Sec. Transportation and Transit Systems
Volume 6 - 2020 | https://doi.org/10.3389/fbuil.2020.590036
Vehicle Connectivity and Automation: A Sibling Relationship
- 1Center for Connected and Automated Transportation (CCAT), Lyles School of Civil Engineering, Purdue University, West Lafayette, IN, United States
- 2Robotics Institute, School of Computer Science, Carnegie Mellon University, Pittsburgh, PA, United States
The evolution of scientific advances has often been characterized by the amalgamation of two or more technologies. With respect to vehicle connectivity and automation, recent literature suggests that these two emerging transportation technologies can and will jointly and profoundly shape the future of transportation. However, it is not certain how the individual and synergistic benefits to be earned from these technologies is related to their prevailing levels of development. As such, it may be considered useful to revisit the primary concepts of automation and connectivity, and to identify any current and expected future synergies between them. Doing this can help generate knowledge that could be used to justify investments related to transportation systems connectivity and automation. In this discussion paper, we attempt to address some of these issues. The paper first reviews the technological concepts of systems automation and systems connectivity, and how they prospectively, from an individual and collective perspective, impact road transportation efficiency and safety. The paper also discusses the separate and common benefits of connectivity and automation, and their possible holistic effects in terms of these benefits where they overlap. The paper suggests that at the current time, the sibling relationship seems to be lopsided: vehicle connectivity has immense potential to enhance vehicle automation. Automation, on the other hand, may not significantly promote vehicle connectivity directly, at least not in the short term but possibly in the long term. The paper argues that future trends regarding market adoption of these two technologies and their relative pace of advancement or regulation, will shape the future synergies between them.
Throughout the ages, scientific advancements have emerged largely through the amalgamation of two or more technologies from different disciplines including material science, control systems, mechanical systems, computer technology, information technology, and so on. Specific examples of sibling pairs include computer hardware and software, the automobile and road pavement, and the automobile and electric battery technology. These sibling relationships, similar to interspecies interaction or symbiosis in the field of biological science (Trager et al., 1988) can be placed in one of at least two categories: (i) mutualism (where each concept directly promotes the other at a given time) and (ii) commensalism (where concept A promotes concept B at a given time but concept B does not significantly or necessarily promote concept A at that time). In the field of computing, the relationship between computer hardware and software can be described as mutualistic. A classic example of commensalism is the automobile and its means of propulsion. The first automobile developed in the late nineteenth century, was powered using a large steam engine; however, with the development of the internal combustion engine or ICE, auto manufacturers were provided an opportunity to produce automobiles that were smaller and less unwieldy (Eckermann, 2001). This can be considered an example of a commensal relationship at that time because the ICE fostered directly the development of automobiles, while the effect of automobile development of ICE advancement, if any, was only indirect and drawn out over time (due to, for example, scale economies). Similar observations of mutualistic or commensal relationships can be found in road transportation (the automobile and pavement material science) and electric vehicles (the automobile drivetrain and battery technology), shared transportation [vehicle systems and information and computer technologies (ICT)], and truck electronic platooning (truck vehicles and ICT).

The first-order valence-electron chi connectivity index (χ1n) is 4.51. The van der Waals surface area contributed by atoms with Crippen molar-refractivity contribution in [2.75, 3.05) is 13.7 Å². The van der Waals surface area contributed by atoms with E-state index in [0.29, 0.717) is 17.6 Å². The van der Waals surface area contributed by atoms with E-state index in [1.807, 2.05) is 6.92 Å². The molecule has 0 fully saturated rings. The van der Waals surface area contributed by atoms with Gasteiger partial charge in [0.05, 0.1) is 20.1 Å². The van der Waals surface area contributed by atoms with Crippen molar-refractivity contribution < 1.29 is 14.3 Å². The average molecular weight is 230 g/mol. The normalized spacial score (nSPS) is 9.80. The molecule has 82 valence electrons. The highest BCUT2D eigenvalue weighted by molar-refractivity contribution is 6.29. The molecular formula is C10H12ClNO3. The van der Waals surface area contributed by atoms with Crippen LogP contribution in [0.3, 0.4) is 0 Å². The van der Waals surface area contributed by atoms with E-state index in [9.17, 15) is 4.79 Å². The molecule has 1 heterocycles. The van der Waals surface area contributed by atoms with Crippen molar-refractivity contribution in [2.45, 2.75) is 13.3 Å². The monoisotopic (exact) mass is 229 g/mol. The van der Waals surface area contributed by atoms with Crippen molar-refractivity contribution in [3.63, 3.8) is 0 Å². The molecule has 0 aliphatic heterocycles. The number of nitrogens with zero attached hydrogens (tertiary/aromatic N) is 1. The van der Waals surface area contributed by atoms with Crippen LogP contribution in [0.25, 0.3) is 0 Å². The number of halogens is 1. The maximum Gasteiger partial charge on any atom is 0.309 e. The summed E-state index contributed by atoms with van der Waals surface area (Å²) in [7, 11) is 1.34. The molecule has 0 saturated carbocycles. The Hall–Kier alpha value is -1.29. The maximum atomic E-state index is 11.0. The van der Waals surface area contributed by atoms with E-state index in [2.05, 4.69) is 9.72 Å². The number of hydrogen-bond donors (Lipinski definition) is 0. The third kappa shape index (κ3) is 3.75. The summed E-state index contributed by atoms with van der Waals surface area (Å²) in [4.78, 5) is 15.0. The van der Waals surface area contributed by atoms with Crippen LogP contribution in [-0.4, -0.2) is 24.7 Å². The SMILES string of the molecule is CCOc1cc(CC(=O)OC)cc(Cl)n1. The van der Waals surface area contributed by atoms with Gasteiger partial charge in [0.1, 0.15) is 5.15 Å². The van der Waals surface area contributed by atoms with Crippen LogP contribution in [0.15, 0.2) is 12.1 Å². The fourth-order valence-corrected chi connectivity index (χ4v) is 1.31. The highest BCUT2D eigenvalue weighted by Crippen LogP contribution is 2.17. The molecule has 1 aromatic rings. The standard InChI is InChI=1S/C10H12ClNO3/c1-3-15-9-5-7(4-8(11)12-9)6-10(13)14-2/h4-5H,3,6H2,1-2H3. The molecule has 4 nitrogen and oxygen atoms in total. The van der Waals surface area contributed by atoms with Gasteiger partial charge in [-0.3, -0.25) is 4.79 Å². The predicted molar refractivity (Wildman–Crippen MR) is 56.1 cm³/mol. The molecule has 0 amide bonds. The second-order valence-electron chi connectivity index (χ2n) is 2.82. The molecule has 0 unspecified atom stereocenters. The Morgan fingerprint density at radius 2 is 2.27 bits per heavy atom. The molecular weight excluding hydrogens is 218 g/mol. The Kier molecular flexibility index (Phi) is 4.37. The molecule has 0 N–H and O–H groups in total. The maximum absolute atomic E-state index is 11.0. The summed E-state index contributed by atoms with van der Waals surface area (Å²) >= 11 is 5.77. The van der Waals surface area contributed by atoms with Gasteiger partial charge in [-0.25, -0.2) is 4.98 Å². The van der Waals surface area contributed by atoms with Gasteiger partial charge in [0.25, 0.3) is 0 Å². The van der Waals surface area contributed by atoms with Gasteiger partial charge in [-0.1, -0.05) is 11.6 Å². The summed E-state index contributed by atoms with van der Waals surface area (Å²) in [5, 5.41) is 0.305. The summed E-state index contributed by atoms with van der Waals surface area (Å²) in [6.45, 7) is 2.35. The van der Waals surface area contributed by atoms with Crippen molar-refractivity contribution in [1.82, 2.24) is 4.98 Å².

In this paper, we address the sibling relationship between the concepts of automation and connectivity in the specific context of road transportation vehicles. Connectivity is the capability of a vehicle to communicate to and from (and therefore, share information with) other systems (vehicles, infrastructure, roadside units, data portals, cyclists and pedestrians, and so on) that are located outside of the vehicle, via various relatively short- and long-range connectivity technologies (FCC, 2019). An automated vehicle is one that is capable of self-navigation from an origin to a user-specified destination. Synonyms or near-synonyms include self-driving, autonomous, driverless, and highly automated vehicles. This type of vehicle relies on sensors and communication protocols and software that allow the vehicle to comprehensively characterize its physical and operating environment, thereby making the vehicle capable of quickly learning from previous experiences and adapting to its environment and thence making driving decisions (USDOT, 2019). In subsequent sections of this paper, we provide a fuller discussion of these two concepts.